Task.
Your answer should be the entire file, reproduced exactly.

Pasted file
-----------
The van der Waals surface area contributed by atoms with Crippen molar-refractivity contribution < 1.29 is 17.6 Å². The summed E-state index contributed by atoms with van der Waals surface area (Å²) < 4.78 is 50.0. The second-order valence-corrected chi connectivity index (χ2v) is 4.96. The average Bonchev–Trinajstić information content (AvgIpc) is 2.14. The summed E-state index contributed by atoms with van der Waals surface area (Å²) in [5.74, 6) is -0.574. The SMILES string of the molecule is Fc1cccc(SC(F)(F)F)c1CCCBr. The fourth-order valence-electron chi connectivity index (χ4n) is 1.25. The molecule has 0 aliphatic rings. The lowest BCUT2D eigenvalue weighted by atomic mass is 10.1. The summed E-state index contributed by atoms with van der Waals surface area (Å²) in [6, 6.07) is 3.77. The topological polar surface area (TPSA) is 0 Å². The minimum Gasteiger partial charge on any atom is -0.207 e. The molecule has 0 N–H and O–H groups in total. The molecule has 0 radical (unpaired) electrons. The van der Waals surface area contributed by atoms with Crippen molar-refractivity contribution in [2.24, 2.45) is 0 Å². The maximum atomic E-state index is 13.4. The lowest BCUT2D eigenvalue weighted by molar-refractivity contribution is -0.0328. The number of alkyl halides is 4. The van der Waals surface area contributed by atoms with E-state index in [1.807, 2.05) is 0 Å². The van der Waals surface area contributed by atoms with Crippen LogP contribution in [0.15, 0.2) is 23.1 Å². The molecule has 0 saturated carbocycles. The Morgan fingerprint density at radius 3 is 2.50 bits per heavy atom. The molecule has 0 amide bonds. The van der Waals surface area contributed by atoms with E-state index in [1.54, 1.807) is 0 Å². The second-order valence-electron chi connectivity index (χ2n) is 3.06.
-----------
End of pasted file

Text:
The van der Waals surface area contributed by atoms with Crippen molar-refractivity contribution < 1.29 is 17.6 Å². The summed E-state index contributed by atoms with van der Waals surface area (Å²) < 4.78 is 50.0. The second-order valence-corrected chi connectivity index (χ2v) is 4.96. The average Bonchev–Trinajstić information content (AvgIpc) is 2.14. The summed E-state index contributed by atoms with van der Waals surface area (Å²) in [5.74, 6) is -0.574. The SMILES string of the molecule is Fc1cccc(SC(F)(F)F)c1CCCBr. The fourth-order valence-electron chi connectivity index (χ4n) is 1.25. The molecule has 0 aliphatic rings. The lowest BCUT2D eigenvalue weighted by atomic mass is 10.1. The summed E-state index contributed by atoms with van der Waals surface area (Å²) in [6, 6.07) is 3.77. The topological polar surface area (TPSA) is 0 Å². The minimum Gasteiger partial charge on any atom is -0.207 e. The molecule has 0 N–H and O–H groups in total. The molecule has 0 radical (unpaired) electrons. The van der Waals surface area contributed by atoms with Crippen molar-refractivity contribution in [2.24, 2.45) is 0 Å². The maximum atomic E-state index is 13.4. The lowest BCUT2D eigenvalue weighted by molar-refractivity contribution is -0.0328. The number of alkyl halides is 4. The van der Waals surface area contributed by atoms with E-state index in [1.807, 2.05) is 0 Å². The van der Waals surface area contributed by atoms with Crippen LogP contribution in [0.15, 0.2) is 23.1 Å². The molecule has 0 saturated carbocycles. The Morgan fingerprint density at radius 3 is 2.50 bits per heavy atom. The molecule has 0 amide bonds. The van der Waals surface area contributed by atoms with E-state index in [1.54, 1.807) is 0 Å². The second-order valence-electron chi connectivity index (χ2n) is 3.06.